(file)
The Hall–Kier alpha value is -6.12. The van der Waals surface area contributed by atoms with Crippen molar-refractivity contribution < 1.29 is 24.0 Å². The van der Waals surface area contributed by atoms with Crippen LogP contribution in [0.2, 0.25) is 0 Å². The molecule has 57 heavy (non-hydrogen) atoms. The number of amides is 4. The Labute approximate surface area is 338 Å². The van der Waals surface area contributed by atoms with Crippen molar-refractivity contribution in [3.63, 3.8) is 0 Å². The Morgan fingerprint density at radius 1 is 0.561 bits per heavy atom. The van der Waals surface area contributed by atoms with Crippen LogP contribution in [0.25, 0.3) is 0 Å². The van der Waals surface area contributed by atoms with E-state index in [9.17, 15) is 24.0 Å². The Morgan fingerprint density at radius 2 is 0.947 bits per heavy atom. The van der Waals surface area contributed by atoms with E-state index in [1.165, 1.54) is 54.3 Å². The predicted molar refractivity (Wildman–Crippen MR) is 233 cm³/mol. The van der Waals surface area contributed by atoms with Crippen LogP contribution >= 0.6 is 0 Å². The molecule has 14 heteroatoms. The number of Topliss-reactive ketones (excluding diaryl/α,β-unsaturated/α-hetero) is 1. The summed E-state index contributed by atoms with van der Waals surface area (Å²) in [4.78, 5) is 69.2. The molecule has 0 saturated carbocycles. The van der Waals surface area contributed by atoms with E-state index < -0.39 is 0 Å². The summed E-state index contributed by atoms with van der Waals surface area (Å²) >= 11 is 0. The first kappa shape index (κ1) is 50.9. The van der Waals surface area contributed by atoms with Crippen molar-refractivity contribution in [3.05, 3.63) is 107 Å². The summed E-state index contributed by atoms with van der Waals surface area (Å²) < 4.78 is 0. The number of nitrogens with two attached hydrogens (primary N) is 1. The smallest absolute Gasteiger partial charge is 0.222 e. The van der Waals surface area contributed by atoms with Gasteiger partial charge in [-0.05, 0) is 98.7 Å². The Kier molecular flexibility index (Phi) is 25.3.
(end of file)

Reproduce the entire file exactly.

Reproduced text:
The Hall–Kier alpha value is -6.12. The van der Waals surface area contributed by atoms with Crippen molar-refractivity contribution < 1.29 is 24.0 Å². The van der Waals surface area contributed by atoms with Crippen LogP contribution in [0.2, 0.25) is 0 Å². The molecule has 57 heavy (non-hydrogen) atoms. The number of amides is 4. The Labute approximate surface area is 338 Å². The van der Waals surface area contributed by atoms with Crippen molar-refractivity contribution in [3.63, 3.8) is 0 Å². The Morgan fingerprint density at radius 1 is 0.561 bits per heavy atom. The van der Waals surface area contributed by atoms with Crippen LogP contribution in [0.25, 0.3) is 0 Å². The van der Waals surface area contributed by atoms with E-state index in [9.17, 15) is 24.0 Å². The Morgan fingerprint density at radius 2 is 0.947 bits per heavy atom. The van der Waals surface area contributed by atoms with E-state index in [1.165, 1.54) is 54.3 Å². The predicted molar refractivity (Wildman–Crippen MR) is 233 cm³/mol. The van der Waals surface area contributed by atoms with Crippen LogP contribution >= 0.6 is 0 Å². The molecule has 14 heteroatoms. The number of Topliss-reactive ketones (excluding diaryl/α,β-unsaturated/α-hetero) is 1. The summed E-state index contributed by atoms with van der Waals surface area (Å²) in [4.78, 5) is 69.2. The molecule has 0 saturated carbocycles. The van der Waals surface area contributed by atoms with E-state index < -0.39 is 0 Å². The summed E-state index contributed by atoms with van der Waals surface area (Å²) >= 11 is 0. The first kappa shape index (κ1) is 50.9. The van der Waals surface area contributed by atoms with Crippen molar-refractivity contribution in [3.05, 3.63) is 107 Å². The summed E-state index contributed by atoms with van der Waals surface area (Å²) < 4.78 is 0. The number of nitrogens with two attached hydrogens (primary N) is 1. The smallest absolute Gasteiger partial charge is 0.222 e. The van der Waals surface area contributed by atoms with Gasteiger partial charge in [-0.05, 0) is 98.7 Å². The Kier molecular flexibility index (Phi) is 25.3.